University of Geneva

The University of Geneva (French: Université de Genève) is a public research university located in Geneva, Switzerland. It was founded in 1559 by John Calvin, as a theological seminary and law school. It remained focused on theology until the 17th century, when it became a center for Enlightenment scholarship. In 1873, it dropped its religious affiliations and became officially secular. Today, the university is the second-largest university in Switzerland. It has programs in various fields but is particularly acknowledged for its academic and research programs in international relations (with Geneva being hostess to a dense agglomeration of international organizations), law, astrophysics, astronomy, genetics (with a record of prominent contributions to the fields of planetary science, genetics, developmental psychology, neuroscience, and theology ). The university holds and actively pursues teaching, research, and community service as its primary objectives. In 2009, the University of Geneva celebrated the 450th anniversary of its founding. The university is a member of the League of European Research Universities.

Address
Bd du Pont-d'Arve 40, Geneva, Switzerland CH-1211
Website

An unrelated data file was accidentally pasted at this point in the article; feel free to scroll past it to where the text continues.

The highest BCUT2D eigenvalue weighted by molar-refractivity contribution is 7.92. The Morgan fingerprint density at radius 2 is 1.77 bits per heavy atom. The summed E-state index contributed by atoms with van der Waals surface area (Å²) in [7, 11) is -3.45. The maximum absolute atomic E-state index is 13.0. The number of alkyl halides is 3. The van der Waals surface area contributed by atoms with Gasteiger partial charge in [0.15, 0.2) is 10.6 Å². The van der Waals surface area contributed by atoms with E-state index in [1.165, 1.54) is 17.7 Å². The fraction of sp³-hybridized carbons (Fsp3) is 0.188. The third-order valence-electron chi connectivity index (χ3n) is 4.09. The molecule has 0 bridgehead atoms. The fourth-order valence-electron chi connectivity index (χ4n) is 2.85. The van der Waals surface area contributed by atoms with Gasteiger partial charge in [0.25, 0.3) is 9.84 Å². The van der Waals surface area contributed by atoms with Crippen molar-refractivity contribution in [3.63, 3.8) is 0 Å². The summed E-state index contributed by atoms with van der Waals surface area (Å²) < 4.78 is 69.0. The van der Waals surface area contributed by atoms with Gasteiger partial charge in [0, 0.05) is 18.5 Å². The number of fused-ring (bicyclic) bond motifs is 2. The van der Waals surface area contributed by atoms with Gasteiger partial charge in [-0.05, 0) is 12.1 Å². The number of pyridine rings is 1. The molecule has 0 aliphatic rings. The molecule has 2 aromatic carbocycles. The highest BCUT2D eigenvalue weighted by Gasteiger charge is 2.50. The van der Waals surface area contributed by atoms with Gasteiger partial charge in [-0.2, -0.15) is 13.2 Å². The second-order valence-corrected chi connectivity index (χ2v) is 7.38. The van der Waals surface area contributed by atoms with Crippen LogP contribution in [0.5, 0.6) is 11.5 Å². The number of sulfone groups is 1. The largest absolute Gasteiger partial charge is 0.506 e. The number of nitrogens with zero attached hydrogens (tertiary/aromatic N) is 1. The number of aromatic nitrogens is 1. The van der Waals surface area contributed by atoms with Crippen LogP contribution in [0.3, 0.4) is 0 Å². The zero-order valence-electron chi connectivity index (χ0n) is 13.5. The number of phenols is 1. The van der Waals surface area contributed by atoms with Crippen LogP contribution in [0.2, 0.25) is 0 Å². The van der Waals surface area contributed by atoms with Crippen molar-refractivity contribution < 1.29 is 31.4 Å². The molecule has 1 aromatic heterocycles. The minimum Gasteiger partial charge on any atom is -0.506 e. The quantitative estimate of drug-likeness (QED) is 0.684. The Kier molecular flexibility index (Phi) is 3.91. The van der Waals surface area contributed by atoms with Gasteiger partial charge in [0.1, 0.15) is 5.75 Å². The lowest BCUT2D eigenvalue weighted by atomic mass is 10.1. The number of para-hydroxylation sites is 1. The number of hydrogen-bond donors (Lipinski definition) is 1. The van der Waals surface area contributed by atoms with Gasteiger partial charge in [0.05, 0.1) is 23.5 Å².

http://www.unige.ch/
Wikipedia
http://en.wikipedia.org/wiki/University_of_Geneva

Some content from Wikipedia, licensed under CC BY-SA

Subscribe to rss feed

Medical research

Cardiac and visual degeneration arrested by taurine supplement

UNIGE researchers have discovered a new gene that causes blindness and cardiomyopathy. They have also managed to halt the progression of eye disease and treat cardiac disease by administering a food supplement.

Neuroscience

How our dreams prepare us to face our fears

Do bad dreams serve a real purpose? To answer this question, researchers from the University of Geneva (UNIGE) and University Hospitals of Geneva (HUG), Switzerland,working in collaboration with the University of Wisconsin ...

Medical research

'Super-grafts' that could treat diabetes

To save patients with a severe form of type 1 diabetes (characterized by the absence of functional insulin-producing cells), pancreatic cell transplantation is sometimes the last resort. The pancreas contains cell clusters—called ...

Oncology & Cancer

Could mathematics help to better treat cancer?

The development and survival of living beings are linked to the ability of their cells to perceive and respond correctly to their environment. To do this, cells communicate through chemical signal systems, called signalling ...

Medications

New chemical weapon to combat cancer

UNIGE researchers have discovered a new combination of drugs that is effective in fighting cancer cells without affecting healthy cells.

Oncology & Cancer

The origin of genetic mutations in cancer

When a cell divides into two daughter cells, it must replicate its DNA according to a very specific scenario. In the presence of some disruptive elements, however, cancer cells are unable to perform this operation optimally; ...

Neuroscience

Why is the brain disturbed by harsh sounds?

Why do the harsh sounds emitted by alarms or human shrieks grab our attention? What is going on in the brain when it detects these frequencies? Neuroscientists from the University of Geneva (UNIGE) and Geneva University Hospitals ...

page 1 from 14